You are probably asking: can I catch up on sleep? What if I just sleep 12 hours on the weekend: will it make my body forget the terrible all-nighters I pulled all week? Unfortunately it doesn’t work like this. One study has found that catching up on sleep on a weekend after having a sleep deprived week only decreased the subjective feelings of sleepiness and the level of inflammation.38 The impaired cognitive performance (speak focus and attention) resulting from the sleep deprivation did not improve after the extensive weekend sleep session. Meaning: sleeping a lot in advance (or retroactively) won’t help your impaired concentration and attention levels; you have to sleep an adequate amount every night to keep them high.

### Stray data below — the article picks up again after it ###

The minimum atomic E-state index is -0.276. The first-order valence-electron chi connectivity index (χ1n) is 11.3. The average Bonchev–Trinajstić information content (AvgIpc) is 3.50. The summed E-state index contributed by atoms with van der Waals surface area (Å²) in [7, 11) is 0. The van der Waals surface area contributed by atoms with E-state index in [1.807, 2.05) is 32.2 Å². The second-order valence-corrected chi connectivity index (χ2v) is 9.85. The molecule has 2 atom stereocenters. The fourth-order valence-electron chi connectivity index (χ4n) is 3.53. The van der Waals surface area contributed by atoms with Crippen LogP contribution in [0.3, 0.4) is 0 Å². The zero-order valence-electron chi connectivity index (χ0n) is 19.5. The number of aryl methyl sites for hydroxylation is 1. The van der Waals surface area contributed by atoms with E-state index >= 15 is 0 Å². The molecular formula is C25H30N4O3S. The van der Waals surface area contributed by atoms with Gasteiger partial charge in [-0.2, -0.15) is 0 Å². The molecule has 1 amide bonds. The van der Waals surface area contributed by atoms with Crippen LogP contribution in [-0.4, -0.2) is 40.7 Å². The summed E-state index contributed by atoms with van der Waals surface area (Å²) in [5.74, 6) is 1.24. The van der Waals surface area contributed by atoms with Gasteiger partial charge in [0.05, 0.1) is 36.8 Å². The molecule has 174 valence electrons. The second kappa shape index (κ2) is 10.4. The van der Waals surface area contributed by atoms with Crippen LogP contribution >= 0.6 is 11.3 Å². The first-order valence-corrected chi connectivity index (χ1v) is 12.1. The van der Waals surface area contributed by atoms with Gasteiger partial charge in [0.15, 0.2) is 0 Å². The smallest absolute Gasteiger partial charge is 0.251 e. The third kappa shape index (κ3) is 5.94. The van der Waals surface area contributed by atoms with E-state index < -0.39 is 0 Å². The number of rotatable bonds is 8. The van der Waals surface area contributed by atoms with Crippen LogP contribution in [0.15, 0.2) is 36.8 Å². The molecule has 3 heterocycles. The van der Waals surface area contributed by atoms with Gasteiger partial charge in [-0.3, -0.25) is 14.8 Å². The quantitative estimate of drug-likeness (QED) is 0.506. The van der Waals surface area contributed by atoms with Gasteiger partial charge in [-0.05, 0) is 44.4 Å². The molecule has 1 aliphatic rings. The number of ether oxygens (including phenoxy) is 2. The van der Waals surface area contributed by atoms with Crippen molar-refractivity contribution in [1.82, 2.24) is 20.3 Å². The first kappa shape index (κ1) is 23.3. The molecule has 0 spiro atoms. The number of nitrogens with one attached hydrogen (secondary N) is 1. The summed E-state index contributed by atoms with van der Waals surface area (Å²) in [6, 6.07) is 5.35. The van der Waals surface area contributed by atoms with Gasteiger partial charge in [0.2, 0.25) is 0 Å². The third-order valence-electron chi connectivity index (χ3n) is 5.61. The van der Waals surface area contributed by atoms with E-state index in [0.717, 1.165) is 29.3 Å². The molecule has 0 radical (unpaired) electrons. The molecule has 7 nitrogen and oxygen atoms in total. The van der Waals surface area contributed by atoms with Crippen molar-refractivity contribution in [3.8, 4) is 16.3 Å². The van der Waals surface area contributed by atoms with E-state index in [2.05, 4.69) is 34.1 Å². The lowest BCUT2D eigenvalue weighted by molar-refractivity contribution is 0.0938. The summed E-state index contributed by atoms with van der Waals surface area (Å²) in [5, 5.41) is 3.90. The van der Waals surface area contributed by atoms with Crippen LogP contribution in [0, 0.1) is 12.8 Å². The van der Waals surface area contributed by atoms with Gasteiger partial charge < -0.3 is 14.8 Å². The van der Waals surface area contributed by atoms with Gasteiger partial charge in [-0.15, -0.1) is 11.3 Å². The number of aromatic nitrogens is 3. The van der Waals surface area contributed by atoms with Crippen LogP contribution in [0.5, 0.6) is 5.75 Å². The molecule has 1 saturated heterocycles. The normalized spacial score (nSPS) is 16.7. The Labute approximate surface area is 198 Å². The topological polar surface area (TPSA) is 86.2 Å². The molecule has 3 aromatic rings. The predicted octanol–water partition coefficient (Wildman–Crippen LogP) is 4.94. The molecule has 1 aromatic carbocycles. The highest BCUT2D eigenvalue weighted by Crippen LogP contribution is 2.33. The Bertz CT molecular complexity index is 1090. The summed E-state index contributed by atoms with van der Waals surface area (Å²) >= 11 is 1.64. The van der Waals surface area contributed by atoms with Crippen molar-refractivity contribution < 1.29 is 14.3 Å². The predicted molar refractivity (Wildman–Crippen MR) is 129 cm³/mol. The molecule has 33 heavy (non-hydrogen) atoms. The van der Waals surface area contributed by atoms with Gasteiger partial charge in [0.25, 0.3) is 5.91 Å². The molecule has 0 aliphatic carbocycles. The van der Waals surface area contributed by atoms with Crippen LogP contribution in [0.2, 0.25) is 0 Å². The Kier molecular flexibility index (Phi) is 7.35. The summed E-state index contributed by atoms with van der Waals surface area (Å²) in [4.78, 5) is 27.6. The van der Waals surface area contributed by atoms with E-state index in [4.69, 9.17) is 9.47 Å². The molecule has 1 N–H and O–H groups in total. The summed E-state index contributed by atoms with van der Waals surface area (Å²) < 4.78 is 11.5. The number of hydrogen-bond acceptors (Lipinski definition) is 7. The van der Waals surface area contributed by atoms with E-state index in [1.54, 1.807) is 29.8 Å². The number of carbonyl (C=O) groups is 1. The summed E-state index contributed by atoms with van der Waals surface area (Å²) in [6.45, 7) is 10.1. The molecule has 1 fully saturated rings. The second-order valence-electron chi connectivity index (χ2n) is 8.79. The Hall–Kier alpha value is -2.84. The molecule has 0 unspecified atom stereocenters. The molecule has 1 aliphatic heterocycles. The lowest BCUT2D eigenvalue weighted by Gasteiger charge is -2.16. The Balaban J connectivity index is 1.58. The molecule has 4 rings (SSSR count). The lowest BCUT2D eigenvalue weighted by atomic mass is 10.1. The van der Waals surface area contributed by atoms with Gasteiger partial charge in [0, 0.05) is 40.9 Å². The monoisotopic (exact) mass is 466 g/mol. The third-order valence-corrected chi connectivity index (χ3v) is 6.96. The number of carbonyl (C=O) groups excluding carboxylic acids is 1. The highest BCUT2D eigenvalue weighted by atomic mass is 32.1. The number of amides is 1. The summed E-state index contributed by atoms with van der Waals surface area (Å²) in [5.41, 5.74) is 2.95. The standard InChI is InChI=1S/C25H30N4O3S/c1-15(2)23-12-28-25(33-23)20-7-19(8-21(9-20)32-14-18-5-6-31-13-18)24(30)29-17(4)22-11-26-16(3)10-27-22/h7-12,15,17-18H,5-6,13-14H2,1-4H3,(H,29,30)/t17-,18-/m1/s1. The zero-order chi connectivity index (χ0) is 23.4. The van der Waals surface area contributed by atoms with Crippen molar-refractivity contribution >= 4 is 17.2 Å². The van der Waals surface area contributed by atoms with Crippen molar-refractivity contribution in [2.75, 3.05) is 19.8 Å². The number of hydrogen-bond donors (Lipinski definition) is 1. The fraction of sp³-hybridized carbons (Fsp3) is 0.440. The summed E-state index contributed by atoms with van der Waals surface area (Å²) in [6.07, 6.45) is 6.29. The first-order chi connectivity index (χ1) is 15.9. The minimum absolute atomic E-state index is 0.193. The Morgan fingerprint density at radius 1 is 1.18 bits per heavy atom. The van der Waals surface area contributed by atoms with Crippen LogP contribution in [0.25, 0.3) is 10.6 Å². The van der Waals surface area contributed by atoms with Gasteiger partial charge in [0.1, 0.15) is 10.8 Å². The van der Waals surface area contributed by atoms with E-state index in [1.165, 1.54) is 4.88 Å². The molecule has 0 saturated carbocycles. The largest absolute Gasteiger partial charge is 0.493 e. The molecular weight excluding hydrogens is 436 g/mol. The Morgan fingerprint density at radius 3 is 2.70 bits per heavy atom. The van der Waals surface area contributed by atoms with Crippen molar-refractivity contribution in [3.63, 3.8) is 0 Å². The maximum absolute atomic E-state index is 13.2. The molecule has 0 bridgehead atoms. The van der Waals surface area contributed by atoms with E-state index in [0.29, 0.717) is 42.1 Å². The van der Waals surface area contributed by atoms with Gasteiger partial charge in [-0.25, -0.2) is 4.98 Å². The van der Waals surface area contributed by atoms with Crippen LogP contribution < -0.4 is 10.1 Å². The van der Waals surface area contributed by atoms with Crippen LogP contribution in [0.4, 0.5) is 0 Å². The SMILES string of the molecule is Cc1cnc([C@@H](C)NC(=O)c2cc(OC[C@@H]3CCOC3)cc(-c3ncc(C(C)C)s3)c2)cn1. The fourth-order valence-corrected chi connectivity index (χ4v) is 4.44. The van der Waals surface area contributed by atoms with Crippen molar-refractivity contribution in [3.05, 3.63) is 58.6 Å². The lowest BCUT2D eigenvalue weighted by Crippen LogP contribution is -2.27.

Now how to actually sleep better?
As we learnt in the previous part, blue light is not a friend when it comes to falling asleep. Meaning a power-down routine including putting away your devices around an hour or two before going to bed, not using the said devices in bed in order to not associate rest with work or the overwhelming information flow (she typed on her laptop while laying in bed) or at least downloading an app called f.lux which decreases the brightness of the screen before bedtime and eliminates the blue light from it.